Iain the Person
As seen by friends and colleagues
Russell Craig, who had been one of Iain's tutors at Queensland College of Art and who later became a great friend, had these words to say about Iain when he delivered a eulogy at the celebration of Iain's life, just a week after his death : –
I met Iain whilst he was completing an undergraduate degree at the Queensland College of Art. I had the good fortune to teach him during his QCA studies. What was apparent from the outset was his willingness to extend a helping hand to anyone. This ‘generosity of spirit’ was a trademark of Iain’s personality during all the time I knew him.
He worked conscientiously during his 3 year degree as well as his honour’s year. The honour’s year provided an excellent arena for him to fashion a unique brand of aesthetics. His choice of visual elements and means of expression was not unlike his persona. Humble, highly intelligent and always willing to explore a new direction.
During the last stages of his honour’s studies an opportunity arose for a well-known French artist, Jacques Pasquier to review a number of students in the fine art course. Jacques quickly identified Iain as a champion artist and stated to me he recognised immediately the high quality of Iain’s work. This message was conveyed to Iain and of course he would have told no one. However, I always remember this accolade to Iain and thought it was as worthy as the first class honours he finally achieved in his studies at QCA.
I have thought for many years Iain had found contentment through his QCA and Brisbane experience. He not only happened upon the love of his life Jen, but also connected with numerous artists who became his dear friends. I was informed recently, by his brother Matthew, that he engendered a love for the arts well back in his childhood. I guess it was a major attribute having a mother who practiced art. However it came as no surprise to discover that Iain was an averred collector particularly of first edition books. His love of collecting books and reading would explain why his knowledge and expertise when discussing art was so extensive.
I would assume this kind of breadth of experience was further embellished through his family’s unique overseas travel experience when he was young. This background could also explain his addiction for visiting and collecting from galleries from a very early age. His modest and unpretentious manner was often reflected in the materials, application and selection processes in his art practice. Shaped wooden blocks, odd shaped sticks were lovingly sculptured and placed with great care within an assemblage. His prints contained soft transparent and opaque combinations of colours that hold the poetry of the calligraphic mark. These works do not scream out. They are quiet, strong, beautiful works and display a connoisseur’s touch in bringing the fineness of life to our eyes and hearts.
The stoic and courageous way Iain faced his destiny will always be with me. Iain was deeply loved by all. His passion for art, handsome stature and modest demeanour are there for us to cherish.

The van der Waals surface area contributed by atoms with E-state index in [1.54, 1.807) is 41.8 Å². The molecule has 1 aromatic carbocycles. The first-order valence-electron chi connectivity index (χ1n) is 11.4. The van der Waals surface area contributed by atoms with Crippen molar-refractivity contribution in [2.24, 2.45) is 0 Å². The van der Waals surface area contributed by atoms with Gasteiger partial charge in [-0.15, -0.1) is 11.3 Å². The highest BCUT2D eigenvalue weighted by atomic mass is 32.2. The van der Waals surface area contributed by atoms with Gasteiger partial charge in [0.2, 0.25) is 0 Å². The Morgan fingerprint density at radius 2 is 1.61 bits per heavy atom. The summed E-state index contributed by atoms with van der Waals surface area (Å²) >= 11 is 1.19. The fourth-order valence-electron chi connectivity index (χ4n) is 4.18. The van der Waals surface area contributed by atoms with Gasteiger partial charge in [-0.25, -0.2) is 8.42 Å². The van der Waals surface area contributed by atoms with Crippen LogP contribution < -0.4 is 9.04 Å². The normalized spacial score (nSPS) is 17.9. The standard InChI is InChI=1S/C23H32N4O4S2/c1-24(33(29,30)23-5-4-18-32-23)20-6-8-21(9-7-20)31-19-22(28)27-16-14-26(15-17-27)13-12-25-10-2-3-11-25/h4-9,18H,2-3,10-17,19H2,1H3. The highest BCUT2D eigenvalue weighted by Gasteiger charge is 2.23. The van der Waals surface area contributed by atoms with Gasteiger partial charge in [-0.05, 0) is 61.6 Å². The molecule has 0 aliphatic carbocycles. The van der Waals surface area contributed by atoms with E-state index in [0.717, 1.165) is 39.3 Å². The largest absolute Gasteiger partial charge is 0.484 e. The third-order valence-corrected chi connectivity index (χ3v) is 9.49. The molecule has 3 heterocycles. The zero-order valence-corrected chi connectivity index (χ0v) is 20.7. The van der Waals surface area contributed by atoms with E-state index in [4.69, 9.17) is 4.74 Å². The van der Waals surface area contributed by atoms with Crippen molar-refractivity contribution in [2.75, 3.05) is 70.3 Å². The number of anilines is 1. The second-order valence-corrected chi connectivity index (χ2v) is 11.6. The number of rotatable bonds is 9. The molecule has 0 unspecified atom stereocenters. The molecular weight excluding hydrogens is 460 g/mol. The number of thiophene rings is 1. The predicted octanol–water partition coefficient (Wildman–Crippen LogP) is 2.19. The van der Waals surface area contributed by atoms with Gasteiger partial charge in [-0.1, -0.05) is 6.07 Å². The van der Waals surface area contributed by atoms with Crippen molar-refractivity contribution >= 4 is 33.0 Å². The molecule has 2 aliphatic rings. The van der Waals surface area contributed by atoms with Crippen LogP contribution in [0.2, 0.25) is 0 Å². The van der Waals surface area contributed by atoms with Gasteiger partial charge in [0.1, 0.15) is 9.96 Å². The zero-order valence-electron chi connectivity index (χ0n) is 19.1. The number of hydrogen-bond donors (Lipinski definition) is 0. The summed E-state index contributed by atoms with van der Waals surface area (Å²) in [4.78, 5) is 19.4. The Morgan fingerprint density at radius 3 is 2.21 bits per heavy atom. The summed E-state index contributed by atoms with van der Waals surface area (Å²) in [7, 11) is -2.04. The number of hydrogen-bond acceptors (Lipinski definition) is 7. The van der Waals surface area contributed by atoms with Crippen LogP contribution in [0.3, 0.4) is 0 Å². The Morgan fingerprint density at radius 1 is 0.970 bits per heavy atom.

Following the celebration a number of friends and colleagues left comments in a guest book. Among them : –
‘As a person almost 20 years older than Iain, I felt from the first time I met him at Crase Street (New Farm) in 1984, and at every later meeting, that he was one of the most genuine people I’d ever met, one to whom age made no difference, one whose affection was honest and lasting. I also love his art. A true gift to our shared time on this planet.’
‘Iain was a great friend, a wonderful intellect, a calming influence and a man of grace.’
‘Iain made all of us a better person. I feel blessed having known him.’
‘Such a gentle soul - memories of you always Iain - in our hearts and on our bookshelf.’)
‘The world was lucky to see your beautiful work and your gentle ways.’
‘Iain, … you fought a huge fight. You will be missed greatly.
‘Who is going to recommend our books now?’
‘A generous fellow-artist, a connoisseur, a natural intellect and true friend, Iain is, and will continue to be, sorely missed by those that knew him well.’
“Iain was a feature of our early adulthood and I'll remember him with great fondness. He was a willing collaborator, a sharp wit and (importantly for us as fairly typical young Australian adults in the 80s) a much needed arbiter of good taste.”
“ The stoic and courageous way Iain faced his destiny will always be with me. Iain was deeply loved by all.”
There were many more who expressed similar feelings verbally – folk who had been long-time workmates at Myers, the booksellers with whom Iain had dealt over the years and who became close friends, so many of the nurses and doctors at the Mater Hospital, in fact virtually anyone who had met him.
In fact to us as his parents, the obvious depth of love and affection that so many people felt for Iain, many of them people we had never met, was both deeply comforting and at times overwhelming – a glowing testament to the impact that a simple life graciously lived can have on the world around it.
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© elizabeth turnbull 2013